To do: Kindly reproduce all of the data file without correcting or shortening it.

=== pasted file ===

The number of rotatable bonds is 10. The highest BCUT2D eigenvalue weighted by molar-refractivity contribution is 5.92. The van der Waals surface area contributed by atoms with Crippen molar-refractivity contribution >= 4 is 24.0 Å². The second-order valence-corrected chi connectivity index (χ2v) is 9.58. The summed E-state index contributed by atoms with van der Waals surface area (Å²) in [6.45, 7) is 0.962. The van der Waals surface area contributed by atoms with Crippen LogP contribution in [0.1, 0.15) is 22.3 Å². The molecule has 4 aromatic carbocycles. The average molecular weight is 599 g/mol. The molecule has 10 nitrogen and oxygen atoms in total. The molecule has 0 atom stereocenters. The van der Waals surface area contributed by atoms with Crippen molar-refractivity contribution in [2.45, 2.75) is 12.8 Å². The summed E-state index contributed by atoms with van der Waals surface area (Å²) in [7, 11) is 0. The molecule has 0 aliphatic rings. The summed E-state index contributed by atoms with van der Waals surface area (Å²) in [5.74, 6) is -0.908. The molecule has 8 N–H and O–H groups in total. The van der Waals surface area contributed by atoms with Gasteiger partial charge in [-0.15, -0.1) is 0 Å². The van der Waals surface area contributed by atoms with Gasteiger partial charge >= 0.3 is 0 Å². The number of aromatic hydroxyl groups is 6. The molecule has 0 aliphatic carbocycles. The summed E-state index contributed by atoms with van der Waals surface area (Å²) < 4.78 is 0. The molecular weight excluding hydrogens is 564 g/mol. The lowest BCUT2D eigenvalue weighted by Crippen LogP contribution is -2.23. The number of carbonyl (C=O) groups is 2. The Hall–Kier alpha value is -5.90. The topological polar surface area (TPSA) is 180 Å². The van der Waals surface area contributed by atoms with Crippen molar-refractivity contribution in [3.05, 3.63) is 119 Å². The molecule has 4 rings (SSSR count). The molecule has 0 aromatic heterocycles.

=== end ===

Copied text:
The number of rotatable bonds is 10. The highest BCUT2D eigenvalue weighted by molar-refractivity contribution is 5.92. The van der Waals surface area contributed by atoms with Crippen molar-refractivity contribution >= 4 is 24.0 Å². The second-order valence-corrected chi connectivity index (χ2v) is 9.58. The summed E-state index contributed by atoms with van der Waals surface area (Å²) in [6.45, 7) is 0.962. The van der Waals surface area contributed by atoms with Crippen LogP contribution in [0.1, 0.15) is 22.3 Å². The molecule has 4 aromatic carbocycles. The average molecular weight is 599 g/mol. The molecule has 10 nitrogen and oxygen atoms in total. The molecule has 0 atom stereocenters. The van der Waals surface area contributed by atoms with Crippen molar-refractivity contribution in [2.45, 2.75) is 12.8 Å². The summed E-state index contributed by atoms with van der Waals surface area (Å²) in [7, 11) is 0. The molecule has 0 aliphatic rings. The summed E-state index contributed by atoms with van der Waals surface area (Å²) in [5.74, 6) is -0.908. The molecule has 8 N–H and O–H groups in total. The van der Waals surface area contributed by atoms with Gasteiger partial charge in [-0.15, -0.1) is 0 Å². The van der Waals surface area contributed by atoms with Gasteiger partial charge >= 0.3 is 0 Å². The number of aromatic hydroxyl groups is 6. The molecule has 0 aliphatic carbocycles. The summed E-state index contributed by atoms with van der Waals surface area (Å²) < 4.78 is 0. The molecular weight excluding hydrogens is 564 g/mol. The lowest BCUT2D eigenvalue weighted by Crippen LogP contribution is -2.23. The number of carbonyl (C=O) groups is 2. The Hall–Kier alpha value is -5.90. The topological polar surface area (TPSA) is 180 Å². The van der Waals surface area contributed by atoms with Crippen molar-refractivity contribution in [3.05, 3.63) is 119 Å². The molecule has 4 rings (SSSR count). The molecule has 0 aromatic heterocycles.